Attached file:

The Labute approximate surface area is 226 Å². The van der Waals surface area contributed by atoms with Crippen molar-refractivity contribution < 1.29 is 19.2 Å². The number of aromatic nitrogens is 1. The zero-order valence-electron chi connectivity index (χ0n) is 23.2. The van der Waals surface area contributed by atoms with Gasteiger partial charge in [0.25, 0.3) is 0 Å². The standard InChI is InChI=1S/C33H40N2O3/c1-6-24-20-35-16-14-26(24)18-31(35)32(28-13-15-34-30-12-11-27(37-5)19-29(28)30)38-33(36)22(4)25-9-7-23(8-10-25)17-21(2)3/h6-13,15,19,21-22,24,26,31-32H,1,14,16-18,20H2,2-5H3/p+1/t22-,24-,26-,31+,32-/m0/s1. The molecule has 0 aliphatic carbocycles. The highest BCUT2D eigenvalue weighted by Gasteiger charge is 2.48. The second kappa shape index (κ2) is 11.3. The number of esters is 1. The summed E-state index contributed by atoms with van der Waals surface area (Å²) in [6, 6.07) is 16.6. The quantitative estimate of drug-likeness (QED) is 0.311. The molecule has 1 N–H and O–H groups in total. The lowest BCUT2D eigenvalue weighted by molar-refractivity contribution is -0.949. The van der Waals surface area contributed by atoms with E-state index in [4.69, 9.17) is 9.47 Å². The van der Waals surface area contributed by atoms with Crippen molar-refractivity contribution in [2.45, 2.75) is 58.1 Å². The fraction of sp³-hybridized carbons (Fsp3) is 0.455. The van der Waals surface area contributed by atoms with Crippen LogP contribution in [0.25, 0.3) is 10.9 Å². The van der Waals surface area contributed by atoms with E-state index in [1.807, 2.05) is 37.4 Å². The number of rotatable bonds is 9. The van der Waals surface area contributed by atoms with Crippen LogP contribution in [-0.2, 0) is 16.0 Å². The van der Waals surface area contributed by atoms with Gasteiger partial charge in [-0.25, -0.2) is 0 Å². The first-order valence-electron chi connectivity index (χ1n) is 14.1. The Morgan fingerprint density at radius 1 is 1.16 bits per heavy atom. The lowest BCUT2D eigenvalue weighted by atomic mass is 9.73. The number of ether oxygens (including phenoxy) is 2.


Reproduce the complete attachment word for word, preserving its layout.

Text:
The Labute approximate surface area is 226 Å². The van der Waals surface area contributed by atoms with Crippen molar-refractivity contribution < 1.29 is 19.2 Å². The number of aromatic nitrogens is 1. The zero-order valence-electron chi connectivity index (χ0n) is 23.2. The van der Waals surface area contributed by atoms with Gasteiger partial charge in [0.25, 0.3) is 0 Å². The standard InChI is InChI=1S/C33H40N2O3/c1-6-24-20-35-16-14-26(24)18-31(35)32(28-13-15-34-30-12-11-27(37-5)19-29(28)30)38-33(36)22(4)25-9-7-23(8-10-25)17-21(2)3/h6-13,15,19,21-22,24,26,31-32H,1,14,16-18,20H2,2-5H3/p+1/t22-,24-,26-,31+,32-/m0/s1. The molecule has 0 aliphatic carbocycles. The highest BCUT2D eigenvalue weighted by Gasteiger charge is 2.48. The second kappa shape index (κ2) is 11.3. The number of esters is 1. The summed E-state index contributed by atoms with van der Waals surface area (Å²) in [6, 6.07) is 16.6. The quantitative estimate of drug-likeness (QED) is 0.311. The molecule has 1 N–H and O–H groups in total. The lowest BCUT2D eigenvalue weighted by molar-refractivity contribution is -0.949. The van der Waals surface area contributed by atoms with E-state index in [4.69, 9.17) is 9.47 Å². The van der Waals surface area contributed by atoms with Crippen molar-refractivity contribution in [2.45, 2.75) is 58.1 Å². The fraction of sp³-hybridized carbons (Fsp3) is 0.455. The van der Waals surface area contributed by atoms with Crippen LogP contribution in [0.25, 0.3) is 10.9 Å². The van der Waals surface area contributed by atoms with E-state index in [1.807, 2.05) is 37.4 Å². The number of rotatable bonds is 9. The van der Waals surface area contributed by atoms with Crippen LogP contribution in [-0.2, 0) is 16.0 Å². The van der Waals surface area contributed by atoms with Gasteiger partial charge in [-0.25, -0.2) is 0 Å². The first-order valence-electron chi connectivity index (χ1n) is 14.1. The Morgan fingerprint density at radius 1 is 1.16 bits per heavy atom. The lowest BCUT2D eigenvalue weighted by atomic mass is 9.73. The number of ether oxygens (including phenoxy) is 2.